The rise of online networking has created social and educational opportunities, but that's not all. It has also created significant risk. The Internet may be the information superhighway, but it has also become a conduit for sexual exploitation of children and teens.
"The Internet has expanded our lives incredibly, but it has also expanded our kids' availability to predators and lowered the barriers between fantasy and behavior," said Judy Westberg-Warren, president of Web Wise Kids, an organization founded to educate youth about responsible Internet behavior.
According to a recent study titled "The State of Internet Security: Protecting Children Online," by Webroot Software, 43% of children aged 11 to 17 who use social-networking sites reported having been contacted online by complete strangers, while 37% said they've received a sexually explicit e-mail or pop-up advertisement over the past year.
An April 2007 study by the Pew Internet & American Life Project, "Teens, Privacy & Online Social Networks," had similar findings: Of the 55% of teens who have online profiles on a social-networking site, 43% said they've been contacted by strangers.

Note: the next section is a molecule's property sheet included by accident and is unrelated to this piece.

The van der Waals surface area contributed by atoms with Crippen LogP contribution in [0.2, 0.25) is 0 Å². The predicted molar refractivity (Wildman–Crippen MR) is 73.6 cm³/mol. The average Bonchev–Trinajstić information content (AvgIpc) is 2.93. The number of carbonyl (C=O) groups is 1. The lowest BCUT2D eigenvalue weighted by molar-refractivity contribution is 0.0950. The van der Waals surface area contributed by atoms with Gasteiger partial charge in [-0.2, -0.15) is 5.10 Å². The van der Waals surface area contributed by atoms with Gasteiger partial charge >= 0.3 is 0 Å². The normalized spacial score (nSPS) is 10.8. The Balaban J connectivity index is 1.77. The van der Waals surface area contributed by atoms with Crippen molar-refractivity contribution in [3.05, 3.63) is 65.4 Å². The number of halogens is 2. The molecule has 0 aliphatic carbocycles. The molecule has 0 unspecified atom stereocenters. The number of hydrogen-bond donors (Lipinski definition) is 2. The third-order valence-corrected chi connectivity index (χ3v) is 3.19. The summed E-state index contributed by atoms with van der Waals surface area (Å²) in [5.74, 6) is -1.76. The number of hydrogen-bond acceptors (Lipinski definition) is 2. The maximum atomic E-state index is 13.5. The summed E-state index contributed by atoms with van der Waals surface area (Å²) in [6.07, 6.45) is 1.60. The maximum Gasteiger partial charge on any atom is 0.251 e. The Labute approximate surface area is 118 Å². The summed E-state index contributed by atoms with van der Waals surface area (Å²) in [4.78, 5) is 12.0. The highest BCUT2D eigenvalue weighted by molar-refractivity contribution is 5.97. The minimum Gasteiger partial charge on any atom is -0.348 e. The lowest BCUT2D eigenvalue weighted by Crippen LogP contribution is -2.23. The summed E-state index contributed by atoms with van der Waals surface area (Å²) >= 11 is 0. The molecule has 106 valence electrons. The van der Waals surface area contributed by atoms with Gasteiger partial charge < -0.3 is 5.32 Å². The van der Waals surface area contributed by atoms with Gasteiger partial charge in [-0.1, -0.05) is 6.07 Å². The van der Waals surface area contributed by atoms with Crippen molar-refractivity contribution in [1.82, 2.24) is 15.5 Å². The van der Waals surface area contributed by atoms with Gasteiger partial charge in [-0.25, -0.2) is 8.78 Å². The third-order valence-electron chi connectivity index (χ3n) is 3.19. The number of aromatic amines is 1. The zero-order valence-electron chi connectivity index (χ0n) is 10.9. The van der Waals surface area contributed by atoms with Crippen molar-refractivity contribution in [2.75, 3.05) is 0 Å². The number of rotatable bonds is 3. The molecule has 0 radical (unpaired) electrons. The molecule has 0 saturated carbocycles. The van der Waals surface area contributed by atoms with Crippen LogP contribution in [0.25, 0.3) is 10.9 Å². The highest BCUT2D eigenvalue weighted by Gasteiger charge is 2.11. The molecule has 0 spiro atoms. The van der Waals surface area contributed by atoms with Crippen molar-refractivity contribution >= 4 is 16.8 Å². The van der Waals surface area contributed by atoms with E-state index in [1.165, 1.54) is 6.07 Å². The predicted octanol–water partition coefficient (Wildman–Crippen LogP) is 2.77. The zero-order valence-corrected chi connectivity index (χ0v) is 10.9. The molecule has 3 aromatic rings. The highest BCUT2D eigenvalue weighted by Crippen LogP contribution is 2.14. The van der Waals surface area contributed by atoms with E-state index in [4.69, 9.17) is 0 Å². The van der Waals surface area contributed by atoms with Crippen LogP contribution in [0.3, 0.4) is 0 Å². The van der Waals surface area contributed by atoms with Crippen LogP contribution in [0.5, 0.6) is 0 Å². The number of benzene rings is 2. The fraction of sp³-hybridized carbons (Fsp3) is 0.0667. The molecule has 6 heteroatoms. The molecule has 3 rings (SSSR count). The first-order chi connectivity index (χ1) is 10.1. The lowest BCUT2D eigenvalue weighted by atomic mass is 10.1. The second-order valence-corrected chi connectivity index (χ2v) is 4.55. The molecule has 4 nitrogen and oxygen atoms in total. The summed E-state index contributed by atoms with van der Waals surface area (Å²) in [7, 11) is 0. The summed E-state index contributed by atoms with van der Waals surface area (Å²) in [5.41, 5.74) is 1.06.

Although 65% of these teens said they ignored the contact or deleted it, 21% admitted following up on the solicitation. And many observers say these numbers are inaccurate, as children are notoriously unreliable when self-reporting behaviors they know will be frowned upon.
"The number of kids who are willing to set up meetings with people they don't know in real life is off the charts," said Parry Aftab, an Internet privacy and security lawyer and executive director of Wired Safety, a website devoted to helping victims of cyber-abuse, ranging from online fraud to cyber-stalking and child safety.
A 1999 study conducted by the Department of Child and Family Studies at the University of Southern Florida -- to date the largest study of teenage girls' online behavior -- found that 12% of the 11,000 girls polled had arranged face-to-face meetings with strangers they met online.
But at seminars for middle- and high-school students that Aftab regularly conducts across the country, she routinely finds between 20% and 25% of kids openly admit to arranging such meetings. "And you know it's larger than that, because kids don't talk," Aftab said. "They don't want to get into trouble."
The National Center for Missing and Exploited Children operates the CyberTip Hotline, created in 1998, to let members of the public report child exploitation. Today 2,300 to 3,000 cases are reported each week, "The numbers speak for themselves," said Michelle Collins, director of the NCMEC.
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